Dorfan Today: SSRL Resumes Operations
Today marks the return to operations for the Stanford Synchrotron Radiation Laboratory (SSRL) as SPEAR3 begins accepting users for the 2007 experimental run. This year's run promises to be as exciting as ever, with a series of upgrades installed over the last 2 months which are designed to bring us closer to continuous operation of SPEAR3 at its full design current of 500 mA.
More than 2,000 scientists from around the globe are involved in research at SPEAR3. Their research encompasses a broad spectrum of topics in the physical and life sciences, with physics, chemistry, biology, environmental and medical science as main areas of focus. This research is carried out using SPEAR3's eleven x-ray beamlines. Each beamline can provide x-rays to about three stations (hutches), where the researchers place their specially-prepared material samples to analyze their structure. The highly talented SSRL staff help the researchers configure the beamline station that is best matched to the type of x-ray analysis needed for their experiment, and provide scientific and technical support. This year, about one thousand distinct experiments will be conducted at SPEAR3, which amounts to about five experimental start-ups per day.
Among these recent upgrades are a suite of new capabilities both on the SPEAR3 accelerator itself and on the beamlines. Accelerator-side improvements will streamline the injection of the beam as the current is periodically replenished, easing disruption to users conducting experiments. But the upgrades that promise to have the greatest impact are on the beamlines themselves.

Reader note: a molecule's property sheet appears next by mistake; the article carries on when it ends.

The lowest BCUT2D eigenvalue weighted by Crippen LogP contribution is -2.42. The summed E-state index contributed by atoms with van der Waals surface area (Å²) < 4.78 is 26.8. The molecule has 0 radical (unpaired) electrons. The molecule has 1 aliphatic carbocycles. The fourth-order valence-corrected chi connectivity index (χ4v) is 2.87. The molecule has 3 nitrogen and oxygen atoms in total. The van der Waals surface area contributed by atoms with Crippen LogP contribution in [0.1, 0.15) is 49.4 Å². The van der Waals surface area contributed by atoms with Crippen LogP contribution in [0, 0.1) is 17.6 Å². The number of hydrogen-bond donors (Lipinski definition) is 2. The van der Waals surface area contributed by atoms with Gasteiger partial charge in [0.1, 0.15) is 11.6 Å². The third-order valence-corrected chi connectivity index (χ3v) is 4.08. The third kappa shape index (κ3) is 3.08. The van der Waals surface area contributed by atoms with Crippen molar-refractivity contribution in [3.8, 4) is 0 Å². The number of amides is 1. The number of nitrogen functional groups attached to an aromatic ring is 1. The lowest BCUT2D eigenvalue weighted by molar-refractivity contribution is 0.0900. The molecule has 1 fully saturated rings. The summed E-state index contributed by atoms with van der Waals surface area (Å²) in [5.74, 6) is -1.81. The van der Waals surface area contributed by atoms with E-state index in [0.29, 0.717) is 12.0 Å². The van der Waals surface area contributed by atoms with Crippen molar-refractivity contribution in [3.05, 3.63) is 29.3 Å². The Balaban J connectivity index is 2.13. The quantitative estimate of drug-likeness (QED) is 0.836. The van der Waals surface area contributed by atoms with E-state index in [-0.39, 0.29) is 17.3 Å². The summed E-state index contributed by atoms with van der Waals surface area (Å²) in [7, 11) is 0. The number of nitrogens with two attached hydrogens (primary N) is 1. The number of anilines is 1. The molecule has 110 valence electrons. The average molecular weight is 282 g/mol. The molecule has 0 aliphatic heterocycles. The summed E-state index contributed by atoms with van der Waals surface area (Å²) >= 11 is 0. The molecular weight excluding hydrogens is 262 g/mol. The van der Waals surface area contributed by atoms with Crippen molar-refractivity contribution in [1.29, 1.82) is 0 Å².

Chief among SSRL's accomplishments this fall has been the installation of the new Molecular Observatory for Structural Molecular Biology at Beamline 12. This new macromolecular crystallography station, funded by the Gordon and Betty Moore Foundation in a collaboration between CalTech and SSRL, will give researchers a new tool for high resolution imaging of the molecules that make up living systems. At the heart of this observatory is a new, in-vacuum undulator that will provide access to a range of x-ray characteristics so far unavailable among SSRL's beam lines. (Read full story here.)
Several other beamlines will offer new capabilities to users this year. Beamline 7 will become fully operational over the course of the upcoming experimental run, and thanks to a special new monochromator, will offer increased performance for materials science experimentation at one of its three stations. Beamlines 5-1 and 5-2 are now fully commissioned and available to users for the first time, providing important new tools for surface chemistry and magnetic studies, respectively. And Beamline 6 now boasts a new x-ray microscope, funded by the National Institutes of Health, that will make possible yet higher resolution imaging of biological tissues.
These are a few of the major upgrades now available to the research community working at SSRL, and there are more to come. The users will continue to enjoy access to our state-of-the-art facilities for research in many important fields, much of which will bring benefit to society in the near future. As we most recently witnessed with the award to Roger Kornberg of the Nobel Prize in Chemistry for work conducted at SSRL, the importance of maintaining a world-class research facility cannot be underestimated.
Jonathan Dorfan, October 30, 2006